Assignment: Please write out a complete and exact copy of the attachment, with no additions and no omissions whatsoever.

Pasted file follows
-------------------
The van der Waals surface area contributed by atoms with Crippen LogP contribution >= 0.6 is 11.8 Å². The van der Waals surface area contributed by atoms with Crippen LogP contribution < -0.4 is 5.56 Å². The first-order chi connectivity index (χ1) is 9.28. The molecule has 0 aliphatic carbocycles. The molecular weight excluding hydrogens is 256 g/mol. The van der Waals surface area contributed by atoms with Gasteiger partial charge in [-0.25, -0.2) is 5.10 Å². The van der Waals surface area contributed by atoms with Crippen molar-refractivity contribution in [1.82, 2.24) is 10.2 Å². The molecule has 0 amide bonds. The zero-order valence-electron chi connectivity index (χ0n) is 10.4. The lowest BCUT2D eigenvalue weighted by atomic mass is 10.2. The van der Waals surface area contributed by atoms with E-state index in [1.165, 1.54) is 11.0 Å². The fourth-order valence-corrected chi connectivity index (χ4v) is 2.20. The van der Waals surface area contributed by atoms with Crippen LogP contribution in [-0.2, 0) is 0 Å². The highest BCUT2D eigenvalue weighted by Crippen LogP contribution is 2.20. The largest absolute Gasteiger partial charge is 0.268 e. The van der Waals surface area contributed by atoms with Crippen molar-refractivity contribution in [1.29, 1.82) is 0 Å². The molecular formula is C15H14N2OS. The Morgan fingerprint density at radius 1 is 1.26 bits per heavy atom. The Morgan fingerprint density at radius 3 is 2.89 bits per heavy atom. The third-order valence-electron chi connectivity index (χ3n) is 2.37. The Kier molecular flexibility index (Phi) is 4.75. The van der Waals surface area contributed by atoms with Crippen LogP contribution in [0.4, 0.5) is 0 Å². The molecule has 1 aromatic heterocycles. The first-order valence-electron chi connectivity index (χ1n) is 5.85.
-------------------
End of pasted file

The van der Waals surface area contributed by atoms with Crippen LogP contribution >= 0.6 is 11.8 Å². The van der Waals surface area contributed by atoms with Crippen LogP contribution < -0.4 is 5.56 Å². The first-order chi connectivity index (χ1) is 9.28. The molecule has 0 aliphatic carbocycles. The molecular weight excluding hydrogens is 256 g/mol. The van der Waals surface area contributed by atoms with Gasteiger partial charge in [-0.25, -0.2) is 5.10 Å². The van der Waals surface area contributed by atoms with Crippen molar-refractivity contribution in [1.82, 2.24) is 10.2 Å². The molecule has 0 amide bonds. The zero-order valence-electron chi connectivity index (χ0n) is 10.4. The lowest BCUT2D eigenvalue weighted by atomic mass is 10.2. The van der Waals surface area contributed by atoms with E-state index in [1.165, 1.54) is 11.0 Å². The fourth-order valence-corrected chi connectivity index (χ4v) is 2.20. The van der Waals surface area contributed by atoms with Crippen LogP contribution in [-0.2, 0) is 0 Å². The highest BCUT2D eigenvalue weighted by Crippen LogP contribution is 2.20. The largest absolute Gasteiger partial charge is 0.268 e. The van der Waals surface area contributed by atoms with Crippen molar-refractivity contribution in [1.29, 1.82) is 0 Å². The molecular formula is C15H14N2OS. The Morgan fingerprint density at radius 1 is 1.26 bits per heavy atom. The Morgan fingerprint density at radius 3 is 2.89 bits per heavy atom. The third-order valence-electron chi connectivity index (χ3n) is 2.37. The Kier molecular flexibility index (Phi) is 4.75. The van der Waals surface area contributed by atoms with Crippen LogP contribution in [0.4, 0.5) is 0 Å². The molecule has 1 aromatic heterocycles. The first-order valence-electron chi connectivity index (χ1n) is 5.85.